The Slow Food movement: – EATALY

Eataly

The Slow Food movement began when the first McDonalds® opened 20 years ago, in Rome. Italy is not that interested in fast food. Since then, Slow Food has grown into an international association that asserts that good, clean, fair food is a human right – and that means loving the earth.

This year, local Slow Food members Ntombenhle Mtambo and Nikki Brighton joined 7000 delegates at Terra Madre Salone del Gusto held in Turin in Italy that brings together food activists and producers from across the globe to learn and share.

. During the festival a long stretch of Via Po became Via Gelato inviting the million visitors to ‘taste biodiversity in one cup’. Choose between Renneta or Gala apple, Amalfi or Syracuse lemon, Bonda Valley Romasin Plum, Bronte Pistachio from Sciliy, Piedmotese Hazelnut, Stracciatella – and more!

During the festival a long stretch of Via Po became Via Gelato inviting the million visitors to ‘taste biodiversity in one cup’. Choose between Renneta or Gala apple, Amalfi or Syracuse lemon, Bonda Valley Romasin Plum, Bronte Pistachio from Sciliy, Piedmotese Hazelnut, Stracciatella – and more!

“I felt like I was on TV” said Ntombenhle, “I never thought I would see these things with my own eyes – the different foods, the national dress, listening to the foreign languages. It was amazing.” Without a doubt, connecting with like-minded people was the highlight. Even meeting other South Africans was interesting – representatives from rural Limpopo, to hip and happening Khayelitsha, from the West Coast fisheries to the inspiring food events of Soweto.
Ntombenhle was astonished by all the cheese – piles of parmesan, provelone shaped like lifebuoys, enormous wheels of pecorino and the ‘rarest cheese in the world’ from Montebore in Valle Nostra. For Nikki, an abiding memory was ice cream. During the festival a long stretch of Via Po became Via Gelato inviting the million visitors to ‘taste biodiversity in one cup’. Choose between Renneta or Gala apple, Amalfi or Syracuse lemon, Bonda Valley Romasin Plum, Bronte Pistachio from Sciliy, Piedmotese Hazelnut, Stracciatella – and more!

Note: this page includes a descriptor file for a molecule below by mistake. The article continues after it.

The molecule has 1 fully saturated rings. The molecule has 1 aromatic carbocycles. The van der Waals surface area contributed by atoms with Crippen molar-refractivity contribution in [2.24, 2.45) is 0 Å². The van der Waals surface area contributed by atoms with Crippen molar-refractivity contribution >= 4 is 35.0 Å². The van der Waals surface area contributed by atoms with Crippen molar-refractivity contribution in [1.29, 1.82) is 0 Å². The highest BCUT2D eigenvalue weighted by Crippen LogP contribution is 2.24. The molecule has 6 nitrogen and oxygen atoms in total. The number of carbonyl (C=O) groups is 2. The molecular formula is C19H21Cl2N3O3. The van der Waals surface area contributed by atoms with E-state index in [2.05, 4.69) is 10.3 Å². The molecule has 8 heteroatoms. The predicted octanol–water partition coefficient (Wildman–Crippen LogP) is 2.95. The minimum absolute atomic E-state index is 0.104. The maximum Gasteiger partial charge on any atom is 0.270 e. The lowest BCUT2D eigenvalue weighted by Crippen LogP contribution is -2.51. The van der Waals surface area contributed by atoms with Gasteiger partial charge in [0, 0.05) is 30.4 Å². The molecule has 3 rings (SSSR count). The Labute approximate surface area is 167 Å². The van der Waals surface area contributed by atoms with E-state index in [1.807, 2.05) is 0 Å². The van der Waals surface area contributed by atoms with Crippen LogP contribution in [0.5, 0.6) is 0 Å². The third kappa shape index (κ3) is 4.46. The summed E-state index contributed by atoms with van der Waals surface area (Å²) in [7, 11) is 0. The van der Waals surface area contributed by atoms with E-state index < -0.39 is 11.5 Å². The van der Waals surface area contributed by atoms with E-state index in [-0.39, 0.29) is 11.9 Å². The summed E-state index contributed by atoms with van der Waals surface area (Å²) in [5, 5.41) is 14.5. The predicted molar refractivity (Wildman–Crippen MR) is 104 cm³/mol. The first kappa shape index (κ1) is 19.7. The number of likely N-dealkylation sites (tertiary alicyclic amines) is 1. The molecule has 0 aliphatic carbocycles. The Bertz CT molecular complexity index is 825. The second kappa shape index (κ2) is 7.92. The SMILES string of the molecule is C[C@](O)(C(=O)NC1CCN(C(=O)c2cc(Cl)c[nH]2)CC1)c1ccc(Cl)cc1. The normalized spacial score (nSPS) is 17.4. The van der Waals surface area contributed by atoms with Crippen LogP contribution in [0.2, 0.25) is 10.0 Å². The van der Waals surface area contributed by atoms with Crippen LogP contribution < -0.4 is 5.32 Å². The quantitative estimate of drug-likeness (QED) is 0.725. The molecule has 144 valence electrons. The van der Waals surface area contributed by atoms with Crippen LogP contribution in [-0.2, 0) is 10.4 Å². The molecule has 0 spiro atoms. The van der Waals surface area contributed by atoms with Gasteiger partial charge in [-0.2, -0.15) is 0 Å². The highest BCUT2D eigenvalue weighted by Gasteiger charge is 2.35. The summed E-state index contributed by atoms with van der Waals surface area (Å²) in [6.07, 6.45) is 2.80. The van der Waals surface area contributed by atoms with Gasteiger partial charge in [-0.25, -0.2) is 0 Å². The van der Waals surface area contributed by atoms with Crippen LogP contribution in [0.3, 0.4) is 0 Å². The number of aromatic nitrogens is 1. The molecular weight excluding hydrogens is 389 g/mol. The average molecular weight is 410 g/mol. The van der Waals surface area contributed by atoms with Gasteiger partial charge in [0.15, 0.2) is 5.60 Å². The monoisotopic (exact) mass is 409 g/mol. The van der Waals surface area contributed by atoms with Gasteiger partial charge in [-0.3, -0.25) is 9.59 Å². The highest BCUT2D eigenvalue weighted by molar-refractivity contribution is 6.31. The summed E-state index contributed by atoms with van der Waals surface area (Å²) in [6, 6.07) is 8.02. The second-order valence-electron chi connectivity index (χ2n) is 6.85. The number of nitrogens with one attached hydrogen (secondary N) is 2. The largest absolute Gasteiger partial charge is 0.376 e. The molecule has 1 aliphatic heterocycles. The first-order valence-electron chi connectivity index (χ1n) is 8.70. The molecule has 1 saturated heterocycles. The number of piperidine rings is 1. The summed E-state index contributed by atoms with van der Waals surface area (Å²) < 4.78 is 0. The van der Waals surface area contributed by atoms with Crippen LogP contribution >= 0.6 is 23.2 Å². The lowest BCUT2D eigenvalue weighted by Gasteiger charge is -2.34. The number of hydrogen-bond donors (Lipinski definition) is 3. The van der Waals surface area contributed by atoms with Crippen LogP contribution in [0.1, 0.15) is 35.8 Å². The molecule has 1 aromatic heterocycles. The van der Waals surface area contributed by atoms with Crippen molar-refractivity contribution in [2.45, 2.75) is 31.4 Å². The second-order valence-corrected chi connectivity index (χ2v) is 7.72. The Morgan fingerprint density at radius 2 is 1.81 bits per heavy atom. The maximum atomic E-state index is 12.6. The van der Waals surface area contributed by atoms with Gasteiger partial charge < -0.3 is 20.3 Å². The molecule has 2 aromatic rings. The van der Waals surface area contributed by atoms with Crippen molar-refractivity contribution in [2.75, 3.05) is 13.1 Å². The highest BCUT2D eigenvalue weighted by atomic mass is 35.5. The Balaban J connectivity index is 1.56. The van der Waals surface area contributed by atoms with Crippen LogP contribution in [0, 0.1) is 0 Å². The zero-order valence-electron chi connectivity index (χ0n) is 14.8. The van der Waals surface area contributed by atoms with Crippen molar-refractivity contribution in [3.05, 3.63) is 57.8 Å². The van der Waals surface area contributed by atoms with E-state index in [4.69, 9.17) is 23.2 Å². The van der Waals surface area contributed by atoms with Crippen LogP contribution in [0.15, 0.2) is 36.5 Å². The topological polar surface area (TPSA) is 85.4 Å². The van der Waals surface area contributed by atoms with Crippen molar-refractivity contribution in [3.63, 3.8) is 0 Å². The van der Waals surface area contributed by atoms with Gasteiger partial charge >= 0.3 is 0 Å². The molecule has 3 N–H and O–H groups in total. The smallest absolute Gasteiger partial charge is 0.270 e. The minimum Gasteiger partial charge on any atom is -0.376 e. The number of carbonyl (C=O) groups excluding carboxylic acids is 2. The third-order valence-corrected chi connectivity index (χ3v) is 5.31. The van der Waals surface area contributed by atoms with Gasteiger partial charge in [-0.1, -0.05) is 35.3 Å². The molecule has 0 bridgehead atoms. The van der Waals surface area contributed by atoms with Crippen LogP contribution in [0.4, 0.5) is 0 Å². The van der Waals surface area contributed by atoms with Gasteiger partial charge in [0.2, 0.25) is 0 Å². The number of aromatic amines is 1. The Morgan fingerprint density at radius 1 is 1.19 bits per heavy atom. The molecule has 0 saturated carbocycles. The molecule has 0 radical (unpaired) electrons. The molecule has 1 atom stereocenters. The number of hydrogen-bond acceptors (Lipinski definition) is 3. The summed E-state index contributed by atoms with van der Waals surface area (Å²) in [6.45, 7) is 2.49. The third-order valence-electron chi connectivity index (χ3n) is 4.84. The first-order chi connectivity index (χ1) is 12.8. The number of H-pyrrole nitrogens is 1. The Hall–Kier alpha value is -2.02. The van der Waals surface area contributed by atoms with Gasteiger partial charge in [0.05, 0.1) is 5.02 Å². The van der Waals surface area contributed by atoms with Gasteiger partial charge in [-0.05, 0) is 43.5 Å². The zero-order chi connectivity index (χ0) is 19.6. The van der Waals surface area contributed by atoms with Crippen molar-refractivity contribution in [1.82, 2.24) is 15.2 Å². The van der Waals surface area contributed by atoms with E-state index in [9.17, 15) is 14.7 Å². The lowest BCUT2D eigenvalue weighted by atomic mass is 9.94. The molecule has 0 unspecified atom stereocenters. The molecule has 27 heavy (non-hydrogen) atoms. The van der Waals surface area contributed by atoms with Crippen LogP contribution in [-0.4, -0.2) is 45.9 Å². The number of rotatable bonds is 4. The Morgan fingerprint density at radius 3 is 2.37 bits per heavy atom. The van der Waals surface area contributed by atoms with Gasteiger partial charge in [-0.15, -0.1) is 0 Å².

The Indigenous Terra Madre network hosted fascinating workshops and discussions including: Women as seed keepers, safeguarding food and culture; How Indigenous Food Systems Can Inspire Solutions – when it comes to global challenges such as climate change and hunger, indigenous food systems are seldom considered even though indigenous people are breeders of biodiversity, good innovators and keen observers of nature.
One evening thousands marched through the city bearing banners with universal messages. Save Biodiversity. Vote with Your Fork. They are Giants but We are Millions (referring to the power of the agricultural and food multinationals). Carlo Petrini, President of Slow Food, suggested that the greatest gift everyone would take from Terra Madre was recognising the value of others and seeing the pride of the farmers.

eataly-montage

So much to see and enjoy!

Nikki and Ntombenhle conclude Terra Madre was an incredible experience, not least because we learnt that common language is not the most important thing in communication – hugs, nods, smiles and hand gestures go a long way! Wonderful to know that other people feel as passionate about good food produced without harm, as we do.”
Why not join us in Ntombenhle’s Mpophomeni garden on 10 December to celebrate Terra Madre Day with the Slow Food community across the world? Bring home grown, homemade, local, organic food to share. More info 083 473 3074 or slowmidlands@cowfriend.co.za